“My objective is to restore the abundance of wild salmon that formerly existed on both sides of the North Atlantic. This can only be achieved by safeguarding the fish at sea. If the numbers of salmon and many other species of fish are to be rebuilt, we must also protect the whole marine food chain.” ~Orri Vigfusson
Several years ago I had the pleasure of fishing in Iceland with Orri Vigfusson, founder of the North Atlantic Salmon Fund. See my earlier blog on Iceland fishing with Orri Vigfusson and Jack Hemingway.
I often hear people say, “What can I do? I’m just one person. I can’t change the world!” I know how easy it is to get demoralized and depressed with the current situation of our negative impact on the global environment. But here is a story of David vs. Goliath that we can all take inspiration from. If you have the energy, a good idea, and the commitment, you really can change the world.
In the latter part of the 20th Century it was becoming obvious to commercial and sport salmon fishermen that North Atlantic salmon stocks were rapidly declining and dangerously low. Fewer fish were being caught in nets or with flies. No one knows what the tipping point to extinction is, but everyone knew it was coming.
What to do? You could either form a government commission to do yet another study, or find a good idea and run with it. That’s what entrepreneur and salmon fisher Orri Vigfusson decided to do. Looking at the causes of the decline in salmon, he came up with a long list: pesticides in streams, silt in the rivers from farming and construction, habitat and streamside erosion, growing populations of seals, and overfishing with nets in the estuaries and out in the North Atlantic. Realizing he couldn’t do everything he focused on the biggest predator, fishing nets and commercial fishing. A rise in commercial fishing was taking tons of fish out of the North Atlantic, contributing significantly to the decline.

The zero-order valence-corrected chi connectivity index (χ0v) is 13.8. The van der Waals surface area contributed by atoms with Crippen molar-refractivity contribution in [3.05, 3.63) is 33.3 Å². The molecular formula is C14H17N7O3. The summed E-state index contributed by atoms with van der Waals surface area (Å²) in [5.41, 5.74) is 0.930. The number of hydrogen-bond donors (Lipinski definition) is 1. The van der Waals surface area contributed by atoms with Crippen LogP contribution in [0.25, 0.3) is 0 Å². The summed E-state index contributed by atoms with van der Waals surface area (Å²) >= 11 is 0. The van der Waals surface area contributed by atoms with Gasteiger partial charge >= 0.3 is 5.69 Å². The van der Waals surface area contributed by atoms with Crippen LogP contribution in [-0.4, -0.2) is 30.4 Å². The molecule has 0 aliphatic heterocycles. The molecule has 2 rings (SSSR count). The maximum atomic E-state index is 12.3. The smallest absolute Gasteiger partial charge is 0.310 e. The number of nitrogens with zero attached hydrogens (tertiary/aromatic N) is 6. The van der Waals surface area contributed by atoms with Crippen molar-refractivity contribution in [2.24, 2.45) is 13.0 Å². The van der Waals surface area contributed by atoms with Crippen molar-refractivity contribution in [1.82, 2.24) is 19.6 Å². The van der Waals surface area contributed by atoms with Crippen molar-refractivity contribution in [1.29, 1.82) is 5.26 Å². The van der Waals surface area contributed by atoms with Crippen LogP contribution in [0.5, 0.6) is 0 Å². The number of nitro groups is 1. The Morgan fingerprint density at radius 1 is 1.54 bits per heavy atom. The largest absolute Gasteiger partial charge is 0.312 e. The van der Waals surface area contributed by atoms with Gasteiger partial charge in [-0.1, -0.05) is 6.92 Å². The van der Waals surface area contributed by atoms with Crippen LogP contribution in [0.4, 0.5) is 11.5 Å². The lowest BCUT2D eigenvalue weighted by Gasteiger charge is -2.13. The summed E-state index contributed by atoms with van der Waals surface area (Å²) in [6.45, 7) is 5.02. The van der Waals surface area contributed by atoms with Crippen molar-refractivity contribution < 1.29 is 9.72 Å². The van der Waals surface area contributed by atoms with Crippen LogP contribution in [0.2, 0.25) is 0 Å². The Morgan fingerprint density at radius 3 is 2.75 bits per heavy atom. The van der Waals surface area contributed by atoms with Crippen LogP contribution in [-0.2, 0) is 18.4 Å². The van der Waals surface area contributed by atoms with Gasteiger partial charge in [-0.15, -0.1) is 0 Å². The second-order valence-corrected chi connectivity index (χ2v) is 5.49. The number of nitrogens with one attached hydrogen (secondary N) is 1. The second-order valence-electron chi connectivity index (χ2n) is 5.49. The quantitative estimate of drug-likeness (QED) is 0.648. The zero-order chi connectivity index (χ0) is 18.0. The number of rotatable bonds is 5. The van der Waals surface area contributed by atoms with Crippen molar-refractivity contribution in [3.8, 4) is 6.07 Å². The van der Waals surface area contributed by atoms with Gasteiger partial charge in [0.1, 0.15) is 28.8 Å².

But fishermen need to make a living and for many of them their fishing stretched back for generations. Yet the declining stocks made their lives more precarious. So Vigfusson founded the North Atlantic Salmon Trust to raise money to buy out the fishermen. To basically pay them for not fishing. While controversial at first, the scheme caught on as fishing families now had a guaranteed income rather than the previous up and down income.
Since 1989 the organization has raised US$35 million to buy the netting rights from commercial fishers across the North Atlantic. NASF has also brokered moratorium agreements with several national governments. These efforts have dramatically improved salmon fish stocks in numerous countries.
Obviously the job of protecting wild salmon stocks in not over and finding the right balance for the fish, commercial fishing and sport fishing will take persistence and wisdom on the parts of all parties.
The world needs more “Orri Vigfussons” to help attack the next big wild fish problem; salmon farming that is harming both estuarine ecosystems and wild fish stocks. Orri’s story is proof that one person can make a difference. So can you and I.
Tight Lines . . .
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